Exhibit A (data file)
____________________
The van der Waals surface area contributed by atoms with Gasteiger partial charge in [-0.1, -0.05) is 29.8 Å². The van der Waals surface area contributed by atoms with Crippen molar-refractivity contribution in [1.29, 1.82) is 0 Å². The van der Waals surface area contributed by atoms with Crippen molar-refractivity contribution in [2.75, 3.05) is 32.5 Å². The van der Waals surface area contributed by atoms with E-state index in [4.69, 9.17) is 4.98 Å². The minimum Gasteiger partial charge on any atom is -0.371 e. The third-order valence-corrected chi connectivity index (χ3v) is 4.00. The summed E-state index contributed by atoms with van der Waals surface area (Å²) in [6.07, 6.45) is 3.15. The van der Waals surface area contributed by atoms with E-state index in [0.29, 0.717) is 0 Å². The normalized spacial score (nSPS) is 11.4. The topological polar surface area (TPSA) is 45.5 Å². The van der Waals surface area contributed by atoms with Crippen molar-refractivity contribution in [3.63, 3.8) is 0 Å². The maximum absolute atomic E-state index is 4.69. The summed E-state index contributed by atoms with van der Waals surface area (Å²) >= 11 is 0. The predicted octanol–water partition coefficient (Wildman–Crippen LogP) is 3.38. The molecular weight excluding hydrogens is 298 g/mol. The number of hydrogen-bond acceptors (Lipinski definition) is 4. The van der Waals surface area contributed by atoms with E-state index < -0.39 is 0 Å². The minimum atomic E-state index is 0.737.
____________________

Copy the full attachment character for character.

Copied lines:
The van der Waals surface area contributed by atoms with Gasteiger partial charge in [-0.1, -0.05) is 29.8 Å². The van der Waals surface area contributed by atoms with Crippen molar-refractivity contribution in [1.29, 1.82) is 0 Å². The van der Waals surface area contributed by atoms with Crippen molar-refractivity contribution in [2.75, 3.05) is 32.5 Å². The van der Waals surface area contributed by atoms with E-state index in [4.69, 9.17) is 4.98 Å². The minimum Gasteiger partial charge on any atom is -0.371 e. The third-order valence-corrected chi connectivity index (χ3v) is 4.00. The summed E-state index contributed by atoms with van der Waals surface area (Å²) in [6.07, 6.45) is 3.15. The van der Waals surface area contributed by atoms with E-state index in [0.29, 0.717) is 0 Å². The normalized spacial score (nSPS) is 11.4. The topological polar surface area (TPSA) is 45.5 Å². The van der Waals surface area contributed by atoms with Crippen molar-refractivity contribution in [3.63, 3.8) is 0 Å². The maximum absolute atomic E-state index is 4.69. The summed E-state index contributed by atoms with van der Waals surface area (Å²) >= 11 is 0. The predicted octanol–water partition coefficient (Wildman–Crippen LogP) is 3.38. The molecular weight excluding hydrogens is 298 g/mol. The number of hydrogen-bond acceptors (Lipinski definition) is 4. The van der Waals surface area contributed by atoms with E-state index < -0.39 is 0 Å². The minimum atomic E-state index is 0.737.